The heist is on. As the clock winds down on season 11, Bones is about to get season-finale serious, but we’ve got time for one last escapade: a deep dive into the world of international jewel thievery, complete with stolen daggers, suspected affairs, and squandered family fortunes. It’s To Catch a Thief with a dash of Pink Panther — and a pinch of Ghostbusters, but that’s another story.
A woman is found dead in a glass recycling plant, a blindingly huge diamond lodged in her mouth. The serial number on the two-carat rock leads Aubrey to Chadwick Grey, a posh representative of the Gemological Society who talks about the “field of gemology and the jewelry arts” with all the seriousness of a man penning an op-ed about why a female James Bond would ruin his childhood. Chadwick recognizes the diamond as part of an exact replica of the Topaki Dagger, which was recently loaned out to a jewelry store for a display. The dagger was stolen from the store almost as soon as it arrived three days ago.
According to the saleswoman, Eve, who witnessed the heist, it might just qualify as the most polite robbery this side of Cary Grant; two masked thieves followed an older gentleman into the store, and one detained her while the other stole the dagger. “Then they thanked us for our patience,” Eve gushes, Stockholm syndrome-ing already. “They really were quite nice.” The case gets even classier when Hodgins finds evidence the victim was strangled with a cord of 17th-century tapestry woven at the court of Louis XIV. Was her last meal cake?
Since American databases can’t get very far with missing French citizens, a French inspector shows up to lend a hand. Inspector Rousseau (he’s aware that it rhymes with “Inspector Clouseau,” thanks very much) has been tracking a pair of jewel thieves for six months, ever since a similar heist in France left one person dead. Rousseau identifies the Jeffersonian’s victim as the Marquise de Chaussin, and he’s sure her husband, Henri — the Marquis — killed her. (Everyone give it up for America’s favorite dancing Frenchman, Gilles Marini, as the Marquis.)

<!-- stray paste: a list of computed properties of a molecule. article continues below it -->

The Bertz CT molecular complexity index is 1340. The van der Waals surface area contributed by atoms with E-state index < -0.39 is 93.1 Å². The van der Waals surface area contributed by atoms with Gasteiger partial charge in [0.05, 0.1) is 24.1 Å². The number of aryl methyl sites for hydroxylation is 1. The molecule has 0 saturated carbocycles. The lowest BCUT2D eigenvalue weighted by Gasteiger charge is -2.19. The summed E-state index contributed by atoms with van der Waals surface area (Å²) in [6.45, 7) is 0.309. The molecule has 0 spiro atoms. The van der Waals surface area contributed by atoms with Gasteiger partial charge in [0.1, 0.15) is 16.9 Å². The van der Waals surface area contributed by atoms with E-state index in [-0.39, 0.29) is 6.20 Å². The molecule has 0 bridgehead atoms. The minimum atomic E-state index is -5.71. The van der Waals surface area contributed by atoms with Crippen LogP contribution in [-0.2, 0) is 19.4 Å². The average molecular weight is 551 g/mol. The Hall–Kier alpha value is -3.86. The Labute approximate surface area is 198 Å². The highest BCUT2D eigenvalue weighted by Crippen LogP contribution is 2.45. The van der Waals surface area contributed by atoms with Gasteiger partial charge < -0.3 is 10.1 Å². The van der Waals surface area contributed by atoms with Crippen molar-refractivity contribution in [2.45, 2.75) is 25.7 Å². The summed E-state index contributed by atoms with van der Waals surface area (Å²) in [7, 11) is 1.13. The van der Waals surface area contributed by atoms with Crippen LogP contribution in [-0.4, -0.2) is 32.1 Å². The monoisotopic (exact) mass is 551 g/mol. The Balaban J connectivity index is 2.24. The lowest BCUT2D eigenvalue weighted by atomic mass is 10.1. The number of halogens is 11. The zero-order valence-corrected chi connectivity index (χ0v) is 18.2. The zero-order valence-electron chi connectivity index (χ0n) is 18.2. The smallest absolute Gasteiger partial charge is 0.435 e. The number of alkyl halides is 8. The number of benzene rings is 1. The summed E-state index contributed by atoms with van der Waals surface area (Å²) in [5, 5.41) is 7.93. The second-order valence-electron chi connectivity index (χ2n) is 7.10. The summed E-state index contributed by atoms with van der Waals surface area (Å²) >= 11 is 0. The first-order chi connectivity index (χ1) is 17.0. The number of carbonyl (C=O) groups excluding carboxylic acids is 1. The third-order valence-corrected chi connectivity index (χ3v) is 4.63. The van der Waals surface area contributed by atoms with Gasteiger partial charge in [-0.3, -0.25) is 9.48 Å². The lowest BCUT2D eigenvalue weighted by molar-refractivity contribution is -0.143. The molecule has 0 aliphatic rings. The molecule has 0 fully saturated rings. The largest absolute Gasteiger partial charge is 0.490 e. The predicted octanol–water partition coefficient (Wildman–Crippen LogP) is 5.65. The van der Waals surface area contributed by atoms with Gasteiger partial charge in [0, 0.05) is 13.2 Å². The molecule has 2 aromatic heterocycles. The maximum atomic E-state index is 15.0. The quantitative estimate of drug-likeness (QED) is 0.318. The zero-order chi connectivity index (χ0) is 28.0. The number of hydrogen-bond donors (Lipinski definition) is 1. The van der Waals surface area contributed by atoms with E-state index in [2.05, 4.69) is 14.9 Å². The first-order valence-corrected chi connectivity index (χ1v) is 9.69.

Brennan and Aubrey pay a visit to the Marquis’ tasteful Virginia estate (only one pool! Only four freestanding decorative columns!), where they find him bravely continuing to live the high life even though he wasted his centuries-old inheritance in a matter of years. He’s playing croquet with Blake Masters, the UVA grad student who runs this “small holding.” Before this, Masters was in France with the Marquis on an internship, putting her in the right place for both of the robberies; she insists she isn’t a thief, but she won’t say what she does for Henri or why he’s paying her hundreds of thousands of dollars to do it. All she’ll say is the Marquis suspected his wife of having an affair.
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The truth is more surprising. When Brennan reviews security footage of the jewelry-store theft, she notices one of the robbers would have cut herself breaking the glass case — and the injuries on the Marquise’s bones are a match. The Marquise was in on the heist. But her cut would have bled, and there wasn’t any bloody glass at the scene because the Marquise paid saleswoman Eve to clean up the evidence. The Marquise knew when the dagger was coming to the store even before Eve did, so the robbers must have had an inside track at the Gemological Society. Chadwick Grey, meet the interrogation room.
NEXT: He ain’t afraid of no ghosts